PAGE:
When you are young, life seems endless and so does the world. You seem never to run out of places to see and things to do, continuously exploring the secrets of our little slice of the universe. But as you age, the list of places to see and things to do doesn’t seem to get shorter. Sooner or later, you’ll find yourself making a bucket list – for those of you unfamiliar with the term, it refers to a list of places to see and things to do before kicking the bucket (look it up). With so many places to see and things to experience, some might find it hard to narrow it down to a realistic size. So, here are a few tips on some things you must try and some of the places you must visit before turning 50.
Sleeping under the stars is an experience everyone has to try at least once – but nothing can match the sight of the stars peeking at you through the Aurora Borealis. Alas, the Aurora can rarely be seen at lower latitudes (which makes sleeping under the stars pretty much impossible because of the median temperature). Today, in turn, it is possible, thanks to the Kakslauttanen Arctic Resort in Saariselkä, Finland. Although there is no absolute guarantee that you’ll see the Aurora while spending a night in their glass igloos, if you choose the right time to visit, you’ll have a pretty good chance to witness the most beautiful light show nature has to offer.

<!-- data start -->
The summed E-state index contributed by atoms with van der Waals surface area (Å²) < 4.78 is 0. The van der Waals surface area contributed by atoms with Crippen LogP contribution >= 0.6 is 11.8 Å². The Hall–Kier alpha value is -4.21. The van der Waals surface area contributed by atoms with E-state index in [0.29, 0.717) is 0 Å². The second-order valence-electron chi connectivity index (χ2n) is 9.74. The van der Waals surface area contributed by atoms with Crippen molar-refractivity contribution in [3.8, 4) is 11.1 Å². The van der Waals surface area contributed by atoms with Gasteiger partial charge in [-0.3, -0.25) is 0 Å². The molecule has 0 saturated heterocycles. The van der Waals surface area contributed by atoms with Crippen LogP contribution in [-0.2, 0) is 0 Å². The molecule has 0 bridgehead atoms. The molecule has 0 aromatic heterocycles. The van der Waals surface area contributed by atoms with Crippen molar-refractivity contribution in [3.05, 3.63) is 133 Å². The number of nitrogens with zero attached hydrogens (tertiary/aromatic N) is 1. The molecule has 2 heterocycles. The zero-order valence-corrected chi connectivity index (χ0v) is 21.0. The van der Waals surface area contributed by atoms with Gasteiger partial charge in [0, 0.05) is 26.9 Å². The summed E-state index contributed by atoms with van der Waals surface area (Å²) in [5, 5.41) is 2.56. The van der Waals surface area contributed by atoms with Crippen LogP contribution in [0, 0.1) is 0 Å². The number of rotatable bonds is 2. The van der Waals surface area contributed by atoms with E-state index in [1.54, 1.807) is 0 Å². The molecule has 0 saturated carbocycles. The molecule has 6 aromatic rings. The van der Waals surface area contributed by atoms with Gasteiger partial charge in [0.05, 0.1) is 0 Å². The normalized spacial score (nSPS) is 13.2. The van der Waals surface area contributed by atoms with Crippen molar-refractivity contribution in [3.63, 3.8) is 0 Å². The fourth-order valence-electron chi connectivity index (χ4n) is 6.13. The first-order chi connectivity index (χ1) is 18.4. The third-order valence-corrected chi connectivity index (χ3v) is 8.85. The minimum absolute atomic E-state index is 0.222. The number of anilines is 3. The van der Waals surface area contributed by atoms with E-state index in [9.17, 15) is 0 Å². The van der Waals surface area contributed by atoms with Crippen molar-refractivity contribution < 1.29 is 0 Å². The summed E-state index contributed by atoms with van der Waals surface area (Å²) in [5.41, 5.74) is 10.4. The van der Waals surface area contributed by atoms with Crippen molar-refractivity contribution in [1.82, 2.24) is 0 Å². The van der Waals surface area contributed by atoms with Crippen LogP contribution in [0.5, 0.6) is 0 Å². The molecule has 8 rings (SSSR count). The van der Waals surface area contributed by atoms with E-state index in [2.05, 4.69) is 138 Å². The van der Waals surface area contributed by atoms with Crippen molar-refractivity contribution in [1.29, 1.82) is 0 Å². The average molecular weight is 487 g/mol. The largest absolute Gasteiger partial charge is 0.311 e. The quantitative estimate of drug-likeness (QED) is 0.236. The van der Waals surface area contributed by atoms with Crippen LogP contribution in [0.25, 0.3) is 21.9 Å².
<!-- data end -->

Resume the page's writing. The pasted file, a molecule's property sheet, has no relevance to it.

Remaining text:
Most people have heard of the Galápagos Islands in relation to Charles Darwin, the naturalist who gave the world his well-known theory of evolution – the island’s unique fauna is said to have inspired him (among other things) to look deeper into the matter. The islands have a vast number of endemic species, often different from island to island – some of the best-known species living in the area are the Galápagos tortoise with an average lifespan of 150 years, the marine iguana, the only species of iguana adapted to sea life, the penguins living on the colder coasts of the islands, and the more than 25 species of birds that can only be found in this area.
Machu Picchu was built in the 1450s, at the pinnacle of the Inca civilization, but abandoned a century later at the time of the Spanish Conquest. The city was forgotten by almost everyone until it was “rediscovered” and brought into the attention of the international community in 1911 by Hiram Bingham III who was led to the site by a local farmer. In time, more and more of the Inca citadel has been restored, and the work is still not finished. In 2007, Machu Picchu was voted one of the New Seven Wonders of the World.